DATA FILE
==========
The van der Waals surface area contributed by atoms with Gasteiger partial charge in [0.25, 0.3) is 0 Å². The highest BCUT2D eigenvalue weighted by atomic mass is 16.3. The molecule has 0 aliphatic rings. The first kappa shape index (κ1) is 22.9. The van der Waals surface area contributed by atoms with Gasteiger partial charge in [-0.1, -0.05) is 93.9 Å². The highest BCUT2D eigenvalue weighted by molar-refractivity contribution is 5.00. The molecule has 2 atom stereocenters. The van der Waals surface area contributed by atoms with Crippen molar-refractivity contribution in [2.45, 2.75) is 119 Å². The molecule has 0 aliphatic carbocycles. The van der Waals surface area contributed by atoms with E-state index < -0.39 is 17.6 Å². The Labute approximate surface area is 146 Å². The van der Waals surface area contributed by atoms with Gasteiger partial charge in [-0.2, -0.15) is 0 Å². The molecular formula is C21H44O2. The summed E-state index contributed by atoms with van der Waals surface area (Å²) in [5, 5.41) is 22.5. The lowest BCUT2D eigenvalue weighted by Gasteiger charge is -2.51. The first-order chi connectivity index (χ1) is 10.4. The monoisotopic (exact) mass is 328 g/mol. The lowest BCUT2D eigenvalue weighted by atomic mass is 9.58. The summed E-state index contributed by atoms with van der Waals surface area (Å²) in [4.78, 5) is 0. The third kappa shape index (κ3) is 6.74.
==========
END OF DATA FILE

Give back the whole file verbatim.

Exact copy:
The van der Waals surface area contributed by atoms with Gasteiger partial charge in [0.25, 0.3) is 0 Å². The highest BCUT2D eigenvalue weighted by atomic mass is 16.3. The molecule has 0 aliphatic rings. The first kappa shape index (κ1) is 22.9. The van der Waals surface area contributed by atoms with Gasteiger partial charge in [-0.1, -0.05) is 93.9 Å². The highest BCUT2D eigenvalue weighted by molar-refractivity contribution is 5.00. The molecule has 2 atom stereocenters. The van der Waals surface area contributed by atoms with Crippen molar-refractivity contribution in [2.45, 2.75) is 119 Å². The molecule has 0 aliphatic carbocycles. The van der Waals surface area contributed by atoms with E-state index < -0.39 is 17.6 Å². The Labute approximate surface area is 146 Å². The van der Waals surface area contributed by atoms with Gasteiger partial charge in [-0.2, -0.15) is 0 Å². The molecular formula is C21H44O2. The summed E-state index contributed by atoms with van der Waals surface area (Å²) in [5, 5.41) is 22.5. The lowest BCUT2D eigenvalue weighted by Gasteiger charge is -2.51. The first-order chi connectivity index (χ1) is 10.4. The monoisotopic (exact) mass is 328 g/mol. The lowest BCUT2D eigenvalue weighted by atomic mass is 9.58. The summed E-state index contributed by atoms with van der Waals surface area (Å²) in [4.78, 5) is 0. The third kappa shape index (κ3) is 6.74.